3 MIN. DE LECTURA
(ADVISORY- Reuters plans to replace intra-day European and UK stock market reports with a Live Markets blog on Eikon - see cpurl://apps.cp./cms/?pageId=livemarkets for site in development. See the bottom of the report for more details)
* FTSEurofirst index falls 1.5 percent
* Weaker mining and energy stocks weigh on markets
* Next slumps after painting cautious outlook
By Atul Prakash
LONDON, March 24 (Reuters) - European equities fell for a fourth straight session on Thursday, weighed down by a drop in the shares of major mining and energy companies, while fashion retailer Next also slumped.
The pan-European FTSEurofirst 300 index ended down 1.5 percent on the last trading day of the week, with volumes relatively thin ahead of the Easter holidays. It also had its secondly weekly loss in a row.
The U.S. dollar rose on currency markets after St Louis Fed President James Bullard said another U.S. interest rate hike "may not be far off."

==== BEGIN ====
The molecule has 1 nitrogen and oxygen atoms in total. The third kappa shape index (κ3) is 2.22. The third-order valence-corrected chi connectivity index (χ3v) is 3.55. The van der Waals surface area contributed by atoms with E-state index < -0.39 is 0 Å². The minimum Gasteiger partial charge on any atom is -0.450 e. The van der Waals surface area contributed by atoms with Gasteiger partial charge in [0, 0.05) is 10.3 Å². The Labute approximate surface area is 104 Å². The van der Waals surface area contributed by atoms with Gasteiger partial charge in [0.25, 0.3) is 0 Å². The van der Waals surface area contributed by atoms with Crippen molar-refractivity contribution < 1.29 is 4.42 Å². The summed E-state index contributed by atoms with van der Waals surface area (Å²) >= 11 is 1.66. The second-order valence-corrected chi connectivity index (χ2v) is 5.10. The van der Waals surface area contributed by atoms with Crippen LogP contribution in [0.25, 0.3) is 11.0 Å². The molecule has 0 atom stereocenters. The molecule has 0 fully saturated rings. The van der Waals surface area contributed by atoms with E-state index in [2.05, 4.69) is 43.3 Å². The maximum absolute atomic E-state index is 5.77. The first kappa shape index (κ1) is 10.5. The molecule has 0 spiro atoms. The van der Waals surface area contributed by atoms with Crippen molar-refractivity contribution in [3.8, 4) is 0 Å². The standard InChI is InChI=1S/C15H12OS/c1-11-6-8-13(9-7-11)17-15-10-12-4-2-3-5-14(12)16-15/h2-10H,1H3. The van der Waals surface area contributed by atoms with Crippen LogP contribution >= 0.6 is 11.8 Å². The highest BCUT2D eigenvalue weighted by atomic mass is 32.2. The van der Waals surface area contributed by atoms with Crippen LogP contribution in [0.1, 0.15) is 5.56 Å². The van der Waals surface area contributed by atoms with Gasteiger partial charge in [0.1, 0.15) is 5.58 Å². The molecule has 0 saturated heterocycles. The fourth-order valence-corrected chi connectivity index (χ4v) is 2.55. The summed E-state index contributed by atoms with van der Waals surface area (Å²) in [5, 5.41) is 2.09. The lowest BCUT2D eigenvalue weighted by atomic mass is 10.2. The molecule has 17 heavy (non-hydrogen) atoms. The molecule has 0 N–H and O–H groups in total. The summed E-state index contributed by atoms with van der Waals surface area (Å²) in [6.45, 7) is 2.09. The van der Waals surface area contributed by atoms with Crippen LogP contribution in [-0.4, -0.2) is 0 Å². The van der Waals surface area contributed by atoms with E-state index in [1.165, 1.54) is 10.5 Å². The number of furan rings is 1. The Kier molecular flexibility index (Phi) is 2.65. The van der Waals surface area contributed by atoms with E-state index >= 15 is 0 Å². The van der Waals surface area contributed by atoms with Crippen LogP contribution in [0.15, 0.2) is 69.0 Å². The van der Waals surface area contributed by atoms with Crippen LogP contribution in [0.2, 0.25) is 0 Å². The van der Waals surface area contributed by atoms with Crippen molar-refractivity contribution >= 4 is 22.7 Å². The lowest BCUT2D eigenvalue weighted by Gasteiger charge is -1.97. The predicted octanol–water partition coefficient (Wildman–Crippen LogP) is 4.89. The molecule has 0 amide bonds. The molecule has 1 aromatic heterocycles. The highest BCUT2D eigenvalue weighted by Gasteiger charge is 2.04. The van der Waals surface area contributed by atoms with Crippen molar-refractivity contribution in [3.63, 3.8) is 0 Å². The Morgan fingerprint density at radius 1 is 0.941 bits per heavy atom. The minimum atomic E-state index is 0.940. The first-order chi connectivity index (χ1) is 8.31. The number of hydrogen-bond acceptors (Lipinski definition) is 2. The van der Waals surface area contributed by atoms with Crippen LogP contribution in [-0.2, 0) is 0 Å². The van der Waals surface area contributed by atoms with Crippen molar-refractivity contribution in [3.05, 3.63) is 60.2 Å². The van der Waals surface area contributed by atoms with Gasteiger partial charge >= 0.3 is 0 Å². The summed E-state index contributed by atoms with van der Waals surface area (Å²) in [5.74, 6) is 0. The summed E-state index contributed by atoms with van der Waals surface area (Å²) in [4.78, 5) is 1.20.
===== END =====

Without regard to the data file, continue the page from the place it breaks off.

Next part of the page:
However, this in turn impacted European mining stocks since a stronger dollar makes metals more expensive for the holders of other currencies.
Shares in Anglo American, Glencore, Rio Tinto all slumped, with the STOXX Europe 600 Basic Resources Index - which contains those mining stocks - down 1.6 percent.
The STOXX Europe 600 Oil and Gas index also shed 1.3 percent, dragged down by a drop in Royal Dutch Shell, Total and BP, as oil prices fell.
"Equity markets are moving into the Easter holiday long weekend on a more cautious note, with a stronger dollar following some hawkish Fed comments weighing on the commodities space," said Mike van Dulken, head of research at Accendo Markets.
"Oil prices have also been hit by ever rising U.S. crude inventories, adding to global supply glut concerns."
British clothing retailer Next slumped 15 percent. Next posted a 5 percent rise in annual profit, but cautioned 2016 could be the toughest it has faced since 2008 as it anticipates a more difficult economic environment.
The FTSEurofirst 300 is down by around 8 percent since the start of 2016, partly due to worries about a China-led global economic slowdown.
Today's European research round-up
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Mike Dolan, Markets Editor EMEA. (Additional reporting by Sudip Kar-Gupta; Editing by Mark Heinrich)